On Wed, 14 Apr 2004 06:59:05 -0400
Kapil Thangavelu <[EMAIL PROTECTED]> wrote:
> On Tue, 2004-04-13 at 12:01, Shane Hathaway wrote:
> > On Tue, 13 Apr 2004, Kapil Thangavelu wrote:
> > > since
> > > objects modified in a version are in essence locked from
> > > participating in other transactions, actions like modifying
> > > content in a version in a cmf site amounts to locking the catalog
> > > from changes outside of the version, which amounts to shutting
> > > down write activities to a cmf site.
> > This is only true of FileStorage. Some other storage could
> > implement ZODB versions with merging capability rather than locking.
> good point, just because hasn't been doesn't mean it can't ;-)
> although i wonder if there is some hand waving in progress here that i
> can't see. i guess my semantic notion of versions has been that of
> long lived transactions, and is there a better means of thinking of
> them? how do they play across with multiple mounted zodbs? what would
> something like merge mean in the context of a catalog?
Catalogs are actually fairly easy to handle, at least in theory. The
state of the catalog directly depends (and is derived from) the current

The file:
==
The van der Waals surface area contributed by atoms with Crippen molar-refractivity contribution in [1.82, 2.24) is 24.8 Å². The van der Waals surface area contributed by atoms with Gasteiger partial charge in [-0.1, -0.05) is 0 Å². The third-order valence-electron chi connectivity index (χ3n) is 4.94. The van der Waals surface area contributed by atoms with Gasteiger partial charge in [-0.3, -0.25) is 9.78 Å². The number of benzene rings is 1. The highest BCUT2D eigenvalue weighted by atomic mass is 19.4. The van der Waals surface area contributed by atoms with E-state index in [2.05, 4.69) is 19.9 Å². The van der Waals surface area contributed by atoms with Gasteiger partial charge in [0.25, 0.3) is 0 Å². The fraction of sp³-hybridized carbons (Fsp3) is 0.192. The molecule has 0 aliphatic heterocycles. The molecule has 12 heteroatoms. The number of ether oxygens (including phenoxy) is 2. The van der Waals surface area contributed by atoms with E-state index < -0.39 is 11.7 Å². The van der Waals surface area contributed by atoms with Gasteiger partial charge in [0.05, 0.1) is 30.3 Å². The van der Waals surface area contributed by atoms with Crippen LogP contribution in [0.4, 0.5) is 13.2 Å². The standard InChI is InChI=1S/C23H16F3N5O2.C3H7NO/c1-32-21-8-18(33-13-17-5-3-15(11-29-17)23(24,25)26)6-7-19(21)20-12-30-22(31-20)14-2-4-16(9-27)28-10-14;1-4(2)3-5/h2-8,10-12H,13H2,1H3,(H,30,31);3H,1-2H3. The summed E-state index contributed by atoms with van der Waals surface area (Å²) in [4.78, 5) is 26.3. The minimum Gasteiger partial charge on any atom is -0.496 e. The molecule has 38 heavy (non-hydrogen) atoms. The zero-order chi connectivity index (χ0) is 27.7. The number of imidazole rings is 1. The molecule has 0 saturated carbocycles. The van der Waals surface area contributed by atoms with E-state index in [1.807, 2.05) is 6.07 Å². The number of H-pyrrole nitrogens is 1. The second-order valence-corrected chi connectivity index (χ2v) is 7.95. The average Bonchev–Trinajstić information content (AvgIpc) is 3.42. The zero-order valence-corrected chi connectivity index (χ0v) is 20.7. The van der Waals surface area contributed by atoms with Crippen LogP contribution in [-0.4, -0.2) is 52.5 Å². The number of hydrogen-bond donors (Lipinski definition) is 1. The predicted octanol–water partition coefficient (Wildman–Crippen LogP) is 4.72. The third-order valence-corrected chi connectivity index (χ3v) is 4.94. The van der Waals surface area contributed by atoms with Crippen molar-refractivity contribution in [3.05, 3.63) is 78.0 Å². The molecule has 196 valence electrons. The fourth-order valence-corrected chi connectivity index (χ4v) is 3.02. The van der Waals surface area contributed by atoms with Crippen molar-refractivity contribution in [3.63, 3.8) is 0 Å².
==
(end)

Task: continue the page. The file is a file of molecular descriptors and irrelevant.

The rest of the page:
state of the cataloged objects. So merging the catalog should mean:
merge the content first and then reindex it.
>From this pov, it would be possible to get cataloging right in the
current version machinery as well. This machinery would need to allow
objects to override the locking behavior in some way. In the case of the
catalog it would be fine for a current catalog and the one in the
version to ignore each other (i.e., changing the one in the version does
not lock the current one). Then when the version is saved/merged, the
affected objects are recataloged.
In practical terms this would mean that the versioned catalog would need
to keep track of the uids that had been cataloged, uncataloged and
reindexed in the version. The "merge" would mean cataloging,
uncataloging and reindexing those same uids in the current catalog.
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